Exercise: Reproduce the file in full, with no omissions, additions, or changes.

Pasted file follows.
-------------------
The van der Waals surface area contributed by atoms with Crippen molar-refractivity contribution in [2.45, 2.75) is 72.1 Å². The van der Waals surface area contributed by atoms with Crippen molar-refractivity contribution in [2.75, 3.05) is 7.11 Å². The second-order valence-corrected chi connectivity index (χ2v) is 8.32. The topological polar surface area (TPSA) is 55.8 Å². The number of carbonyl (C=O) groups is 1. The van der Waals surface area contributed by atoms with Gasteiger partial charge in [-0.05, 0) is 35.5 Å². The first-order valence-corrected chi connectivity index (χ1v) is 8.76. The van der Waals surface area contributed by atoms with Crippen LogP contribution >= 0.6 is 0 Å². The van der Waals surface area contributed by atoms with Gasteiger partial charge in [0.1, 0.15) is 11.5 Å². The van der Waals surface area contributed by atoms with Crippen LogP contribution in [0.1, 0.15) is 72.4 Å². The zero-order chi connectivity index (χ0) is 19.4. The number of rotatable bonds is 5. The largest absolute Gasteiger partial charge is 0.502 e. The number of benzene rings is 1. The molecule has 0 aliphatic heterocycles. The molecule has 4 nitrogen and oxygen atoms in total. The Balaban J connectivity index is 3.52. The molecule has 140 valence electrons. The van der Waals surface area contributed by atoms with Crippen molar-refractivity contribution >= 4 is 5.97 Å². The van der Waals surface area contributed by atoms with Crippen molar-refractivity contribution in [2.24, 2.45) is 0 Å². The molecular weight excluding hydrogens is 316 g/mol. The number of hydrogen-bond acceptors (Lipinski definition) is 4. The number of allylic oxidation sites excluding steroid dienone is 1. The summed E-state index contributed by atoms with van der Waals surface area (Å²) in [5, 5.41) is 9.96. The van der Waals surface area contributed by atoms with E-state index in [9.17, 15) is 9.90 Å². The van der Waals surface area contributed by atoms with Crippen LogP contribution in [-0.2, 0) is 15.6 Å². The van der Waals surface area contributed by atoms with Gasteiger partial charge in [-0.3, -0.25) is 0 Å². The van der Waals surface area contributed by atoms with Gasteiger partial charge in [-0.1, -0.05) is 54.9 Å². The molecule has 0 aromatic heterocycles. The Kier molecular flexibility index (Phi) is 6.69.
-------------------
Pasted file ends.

The van der Waals surface area contributed by atoms with Crippen molar-refractivity contribution in [2.45, 2.75) is 72.1 Å². The van der Waals surface area contributed by atoms with Crippen molar-refractivity contribution in [2.75, 3.05) is 7.11 Å². The second-order valence-corrected chi connectivity index (χ2v) is 8.32. The topological polar surface area (TPSA) is 55.8 Å². The number of carbonyl (C=O) groups is 1. The van der Waals surface area contributed by atoms with Gasteiger partial charge in [-0.05, 0) is 35.5 Å². The first-order valence-corrected chi connectivity index (χ1v) is 8.76. The van der Waals surface area contributed by atoms with Crippen LogP contribution >= 0.6 is 0 Å². The van der Waals surface area contributed by atoms with Gasteiger partial charge in [0.1, 0.15) is 11.5 Å². The van der Waals surface area contributed by atoms with Crippen LogP contribution in [0.1, 0.15) is 72.4 Å². The zero-order chi connectivity index (χ0) is 19.4. The number of rotatable bonds is 5. The largest absolute Gasteiger partial charge is 0.502 e. The number of benzene rings is 1. The molecule has 0 aliphatic heterocycles. The molecule has 4 nitrogen and oxygen atoms in total. The Balaban J connectivity index is 3.52. The molecule has 140 valence electrons. The van der Waals surface area contributed by atoms with Crippen molar-refractivity contribution >= 4 is 5.97 Å². The van der Waals surface area contributed by atoms with Crippen molar-refractivity contribution in [2.24, 2.45) is 0 Å². The molecular weight excluding hydrogens is 316 g/mol. The number of hydrogen-bond acceptors (Lipinski definition) is 4. The number of allylic oxidation sites excluding steroid dienone is 1. The summed E-state index contributed by atoms with van der Waals surface area (Å²) in [5, 5.41) is 9.96. The van der Waals surface area contributed by atoms with E-state index in [9.17, 15) is 9.90 Å². The van der Waals surface area contributed by atoms with Crippen LogP contribution in [-0.2, 0) is 15.6 Å². The van der Waals surface area contributed by atoms with Gasteiger partial charge in [-0.3, -0.25) is 0 Å². The van der Waals surface area contributed by atoms with Gasteiger partial charge in [-0.1, -0.05) is 54.9 Å². The molecule has 0 aromatic heterocycles. The Kier molecular flexibility index (Phi) is 6.69.